Are Happy With Everything They've Done
Monday July 30, 2007 @ 05:00 PM
By: ChartAttack.com Staff
It was probably some philosopher who said that the best ideas are the ones that come without much serious forethought. But it was Hanson who found that true during the making of their new album.
When planning a two-week trip to South Africa and Mozambique to take action against HIV/AIDS last July, the band didn't intend to record anything. They changed their minds days before their departure and Isaac, Taylor and Zac say the decision was a key influence throughout their new record, The Walk.
"Different people have said that the fight against HIV and AIDS won't be won until the heartland of America looks at that issue as something that's pressing and really needs our support and attention," says Oklahoma-born drummer Zac. "It was something that we felt moved by, but we didn't want to go out and start talking to people like, 'You need to be involved' until we could actually say that we spent some time."
The band recorded three songs with local African choirs. Lead track "Great Divide" features a choir singing "Ngi ne themba," which translates into "I have hope." Beginning an album like that meant Hanson had to keep up the momentum. "The whole record does have a lot of the kind of messages that fit in with what we're talking about on 'Great Divide,'" says Zac of the band's "hopeful" fourth album.
"Most of the record is about the struggle and the decisions you have to make in life that are sometimes hard," he explains. "'Great Divide' does set a heavy tone to the album. I think the message behind it and the lyrics are heavy, but to me they're heavy in an uplifting way because they're saying things you wouldn't normally say. 'I find hope in your hate for me' is not something most of us think. It's the good kind of heavy that leaves you satisfied."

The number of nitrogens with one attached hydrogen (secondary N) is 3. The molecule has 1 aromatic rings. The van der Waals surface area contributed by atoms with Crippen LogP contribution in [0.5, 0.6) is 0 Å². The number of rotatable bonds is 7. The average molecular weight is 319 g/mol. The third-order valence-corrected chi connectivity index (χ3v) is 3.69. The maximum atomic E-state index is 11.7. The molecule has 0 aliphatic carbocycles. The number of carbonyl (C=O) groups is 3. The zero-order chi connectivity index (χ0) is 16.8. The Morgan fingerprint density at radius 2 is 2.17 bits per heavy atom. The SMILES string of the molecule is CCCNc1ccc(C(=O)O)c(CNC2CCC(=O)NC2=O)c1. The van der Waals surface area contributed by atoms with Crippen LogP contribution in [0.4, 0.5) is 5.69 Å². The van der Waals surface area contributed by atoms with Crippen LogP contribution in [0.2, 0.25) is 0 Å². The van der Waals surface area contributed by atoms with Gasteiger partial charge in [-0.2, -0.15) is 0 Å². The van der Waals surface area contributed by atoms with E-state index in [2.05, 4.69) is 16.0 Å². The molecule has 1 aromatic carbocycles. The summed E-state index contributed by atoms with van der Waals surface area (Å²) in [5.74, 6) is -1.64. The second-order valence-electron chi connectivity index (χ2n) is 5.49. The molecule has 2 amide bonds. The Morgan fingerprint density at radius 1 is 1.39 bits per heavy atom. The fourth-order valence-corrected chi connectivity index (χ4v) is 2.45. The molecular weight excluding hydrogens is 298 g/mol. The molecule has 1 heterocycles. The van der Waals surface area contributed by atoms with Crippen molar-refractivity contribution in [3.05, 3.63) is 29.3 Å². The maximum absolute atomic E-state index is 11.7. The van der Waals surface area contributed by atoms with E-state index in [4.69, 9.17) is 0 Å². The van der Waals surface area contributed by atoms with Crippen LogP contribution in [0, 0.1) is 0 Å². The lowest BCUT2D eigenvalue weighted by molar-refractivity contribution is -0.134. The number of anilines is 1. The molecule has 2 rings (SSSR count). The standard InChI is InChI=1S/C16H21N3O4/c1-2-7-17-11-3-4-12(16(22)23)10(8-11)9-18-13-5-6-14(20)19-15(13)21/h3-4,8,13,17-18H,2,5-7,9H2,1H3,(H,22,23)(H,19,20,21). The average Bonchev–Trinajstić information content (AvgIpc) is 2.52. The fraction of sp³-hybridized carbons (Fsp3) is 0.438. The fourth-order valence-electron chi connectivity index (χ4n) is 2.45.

Their last album, 2004's Underneath, was released on the band's own 3CG label. But the majority of it was completed while still under contract with a major. The Walk, Hanson's first record completely overseen by themselves and released in the exact form they wanted, is a major accomplishment. But the challenge of balancing creativity with business was a strain for the brothers and likely also contributed to the heavy tone of the album.
"This was one of the hardest records that we've ever made," Zac says. "Though I feel passionate about running our own label, it definitely adds a whole other element of struggle and stress to the process."
The brothers obsessively checked phone messages and emails and held conference calls with stores placing orders while also trying to find a producer and eke out time for writing.
"We ended up saying, 'We're going to work on this record a little longer to make sure we have really put all the energy and passion into it that it needs to be the best album we can make,'" Zac says.
But the majority of the music-buying public may still struggle with the idea of the former child/teen pop stars as a socially-conscious indie band. Zac understands — sort of.
"I think it's hard for people to adjust to any band that has a past, period," he explains. "The only thing that can make having a past bad is when people are willing to take advantage of it.
"Yeah, of course some people still think of me as an 11-year-old boy singing 'MmmBop,' and they think maybe I'm not happy with that. I wrote 'MmmBop' when I was eight and I'm really proud of that.
"I think part of the reason why we have passionate fans is because we've never been one of those bands that said, 'Oh, we weren't who we were in the past. That wasn't me.' I say, 'Fuck you, that was me. Maybe I was a little annoying. Well, I was 11. So what? Get off your high horse and realize that I was pre-pubescent. Now I'm 21 and I'm a different guy.' I'm still really proud of what we've done. We've never done anything that we aren't happy with."
Hanson play Toronto's Guvernment on Tuesday.